Everything about President Trump’s White House event “Celebration of America” yesterday was bizarre – including the steps that led up to it.
The Philadelphia Eagles, after winning the Super Bowl, planned on visiting the White House, but after several players balked, the President canceled the visit and began spreading lies about the team. Trump’s team accused them of pulling a “political stunt.”
How richly ironic. Trump World then replaced the team event with a flashy display of overly dramatic patriotism – an issue with which Trump, who has deeply criticized the United States, has always struggled – which featured the President gushing about his love for the Star-Spangled Banner and the military.
He didn’t stop there. Dana Milbank of the Washington Post said, “Trump used his solemn patriotic address to give a campaign speech from the White House: urging the election of a Republican Senate candidate from Pennsylvania, taking credit for low unemployment and boasting that he has the approval of deceased Americans.”
A rare display of patriotic spite from the President was the result. Trump whined about the Eagles not loving their nation as much as he pretends to, all because a lot of the team views him as so odious, they didn’t want to associate with him.
Apparently the confused president didn’t realize their objections didn’t involve the military or the national anthem.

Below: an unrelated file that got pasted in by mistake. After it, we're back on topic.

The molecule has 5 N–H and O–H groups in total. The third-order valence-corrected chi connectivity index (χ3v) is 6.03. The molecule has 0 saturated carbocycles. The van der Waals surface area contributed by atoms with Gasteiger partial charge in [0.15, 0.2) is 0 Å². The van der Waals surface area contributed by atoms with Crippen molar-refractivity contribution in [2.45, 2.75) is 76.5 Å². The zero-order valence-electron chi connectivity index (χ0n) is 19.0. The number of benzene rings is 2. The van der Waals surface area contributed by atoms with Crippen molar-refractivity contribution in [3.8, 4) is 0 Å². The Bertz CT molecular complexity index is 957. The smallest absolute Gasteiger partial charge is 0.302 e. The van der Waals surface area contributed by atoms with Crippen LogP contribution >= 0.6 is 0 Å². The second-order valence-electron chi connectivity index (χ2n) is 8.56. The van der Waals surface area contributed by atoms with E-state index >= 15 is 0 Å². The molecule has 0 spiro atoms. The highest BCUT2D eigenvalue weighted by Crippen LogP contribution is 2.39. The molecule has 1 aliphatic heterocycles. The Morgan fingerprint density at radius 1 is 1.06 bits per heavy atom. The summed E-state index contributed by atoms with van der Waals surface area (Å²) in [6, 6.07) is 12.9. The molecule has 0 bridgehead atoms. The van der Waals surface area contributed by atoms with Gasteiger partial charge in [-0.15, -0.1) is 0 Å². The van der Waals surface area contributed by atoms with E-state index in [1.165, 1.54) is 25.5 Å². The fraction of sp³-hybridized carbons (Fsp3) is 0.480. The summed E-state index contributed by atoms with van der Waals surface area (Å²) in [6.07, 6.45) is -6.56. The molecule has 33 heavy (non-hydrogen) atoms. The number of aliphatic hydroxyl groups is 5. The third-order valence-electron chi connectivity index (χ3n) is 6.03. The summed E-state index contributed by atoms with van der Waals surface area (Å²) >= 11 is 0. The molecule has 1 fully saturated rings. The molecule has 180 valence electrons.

But the particularly interesting thing was the press briefing at the White House immediately before the South Lawn event.
April Ryan asked Sarah Huckabee Sanders, Press Secretary, whether Trump understands that athletes protesting racial injustice aren’t disrespecting American troops or the flag. Sanders said, following a combative back and forth:
“The president has made his position crystal-clear on this topic. He feels strongly that standing for our national anthem is something that we should do, something that matters to what makes our country special and unique, and what sets us apart. He’s not going to waver on that. He’s not going to apologize for it.”
Sanders had it backwards: our freedoms of expression and speech are what make us unique. In this nation, people who stand up – or kneel down – against racial inequality shouldn’t suffer politically imposed punishments, particularly those enforced by a president who has ranted about “how bad the United States is.”